Superfast Essex is pushing ahead with planning the next phase of its fibre broadband rollout as it aspires to make the county one of the best connected in Britain.
Essex County Council’s aim to enable 95% of Essex premises to access superfast broadband by 2017 is mirrored nationally, along with the ambition to see at least 50% of those superfast connections in use within two years.
The current programme of work is on track to provide superfast broadband coverage (download speeds of 24Mbps and above) to 87% of Essex homes and businesses by summer 2016, when combined with the work carried out by commercial providers. Phase 2 is aiming to extend this to 95%.
The County Council has analysed the information received through the recent Open Market Review and State Aid Consultation, and a State Aid Consultation Report has been published on the Superfast Essex website, including feedback and the final maps identifying the confirmed area eligible for further public investment here.
Essex County Councillor Kevin Bentley, Deputy Leader and Cabinet Member for Economic Growth and Infrastructure, said: “Thank you to all those who took the time to send us their comments. We have taken all of these into consideration as we plan the next round of work.”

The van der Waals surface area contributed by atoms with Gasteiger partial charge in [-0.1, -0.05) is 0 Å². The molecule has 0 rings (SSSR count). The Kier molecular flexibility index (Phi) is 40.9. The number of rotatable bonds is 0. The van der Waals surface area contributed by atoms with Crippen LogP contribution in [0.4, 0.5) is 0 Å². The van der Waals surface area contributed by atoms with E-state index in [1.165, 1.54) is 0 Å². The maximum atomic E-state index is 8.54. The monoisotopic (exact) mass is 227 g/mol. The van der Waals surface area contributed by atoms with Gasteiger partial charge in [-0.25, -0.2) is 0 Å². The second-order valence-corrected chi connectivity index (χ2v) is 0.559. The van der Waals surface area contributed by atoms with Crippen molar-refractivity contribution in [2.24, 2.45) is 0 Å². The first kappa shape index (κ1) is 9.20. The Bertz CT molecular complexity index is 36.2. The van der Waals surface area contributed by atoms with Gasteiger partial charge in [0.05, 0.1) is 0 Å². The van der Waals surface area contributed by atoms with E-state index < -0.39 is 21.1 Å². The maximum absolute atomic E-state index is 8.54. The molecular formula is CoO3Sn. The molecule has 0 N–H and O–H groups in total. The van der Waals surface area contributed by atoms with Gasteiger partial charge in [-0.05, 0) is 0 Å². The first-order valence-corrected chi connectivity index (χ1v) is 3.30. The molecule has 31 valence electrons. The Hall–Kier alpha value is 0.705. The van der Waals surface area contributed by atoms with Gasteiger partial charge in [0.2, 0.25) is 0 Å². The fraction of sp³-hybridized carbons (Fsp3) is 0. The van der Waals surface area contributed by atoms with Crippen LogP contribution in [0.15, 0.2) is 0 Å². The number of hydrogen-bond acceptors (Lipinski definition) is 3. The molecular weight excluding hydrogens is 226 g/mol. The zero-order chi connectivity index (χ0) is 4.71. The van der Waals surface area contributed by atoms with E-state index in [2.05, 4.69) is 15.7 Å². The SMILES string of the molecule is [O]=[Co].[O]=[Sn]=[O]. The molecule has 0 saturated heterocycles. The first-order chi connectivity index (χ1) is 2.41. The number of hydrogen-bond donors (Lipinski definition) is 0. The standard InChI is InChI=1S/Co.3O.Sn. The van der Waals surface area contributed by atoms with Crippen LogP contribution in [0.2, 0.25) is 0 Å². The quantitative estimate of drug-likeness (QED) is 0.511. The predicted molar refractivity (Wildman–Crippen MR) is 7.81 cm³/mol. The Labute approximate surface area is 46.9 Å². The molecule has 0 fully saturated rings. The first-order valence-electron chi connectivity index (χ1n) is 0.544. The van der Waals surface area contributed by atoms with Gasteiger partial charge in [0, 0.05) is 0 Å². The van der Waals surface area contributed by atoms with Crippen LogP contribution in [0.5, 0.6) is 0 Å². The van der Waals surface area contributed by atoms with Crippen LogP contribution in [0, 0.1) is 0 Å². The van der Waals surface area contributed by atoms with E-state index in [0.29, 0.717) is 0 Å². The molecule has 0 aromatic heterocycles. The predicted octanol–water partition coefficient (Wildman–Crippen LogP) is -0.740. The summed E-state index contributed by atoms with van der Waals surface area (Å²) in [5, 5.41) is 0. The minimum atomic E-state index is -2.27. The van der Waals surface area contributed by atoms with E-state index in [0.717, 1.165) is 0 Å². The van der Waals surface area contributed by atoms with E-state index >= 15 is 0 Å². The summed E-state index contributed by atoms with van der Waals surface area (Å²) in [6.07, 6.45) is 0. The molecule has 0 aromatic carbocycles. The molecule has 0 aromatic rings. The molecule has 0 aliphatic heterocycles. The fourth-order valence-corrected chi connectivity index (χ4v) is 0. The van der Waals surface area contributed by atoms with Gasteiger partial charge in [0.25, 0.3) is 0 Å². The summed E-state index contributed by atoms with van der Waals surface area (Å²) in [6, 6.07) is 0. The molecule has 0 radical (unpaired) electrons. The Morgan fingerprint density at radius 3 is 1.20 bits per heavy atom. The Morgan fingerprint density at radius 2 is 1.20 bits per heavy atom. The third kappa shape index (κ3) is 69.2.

Prospective broadband suppliers are now being invited to bid to work with ECC on Phase 2, and the delivery will be split into two parts. The first project will see a further £10million of public investment committed under the national Broadband Delivery UK (BDUK) framework agreement for broadband delivery, and an invitation to tender for this part was published on 5 December.
In addition, ECC is inviting broadband infrastructure providers to take part in a Rural Challenge project, where up to £2million of public funding is available for a separate investment designed to attract alternative suppliers, technologies and business models for the delivery of superfast broadband to the more rural areas of Essex. A contract notice for this opportunity is being published this week.
Cllr Bentley said: “The new investment will make a difference to many more homes and businesses in Essex by 2017. However, we are aware there will still be a percentage of the county we won’t be able to reach yet. With the Rural Challenge project we are starting to explore how we might be able to close that gap in the future.
“The conversation does not end here though. We still want residents and businesses to register their demand for broadband through our online Make the Connection survey and we will use this to help inform future planning.”
The Phase 2 rollout plan will be finalised in two parts, in March and June next year, with work expected to start later in the year.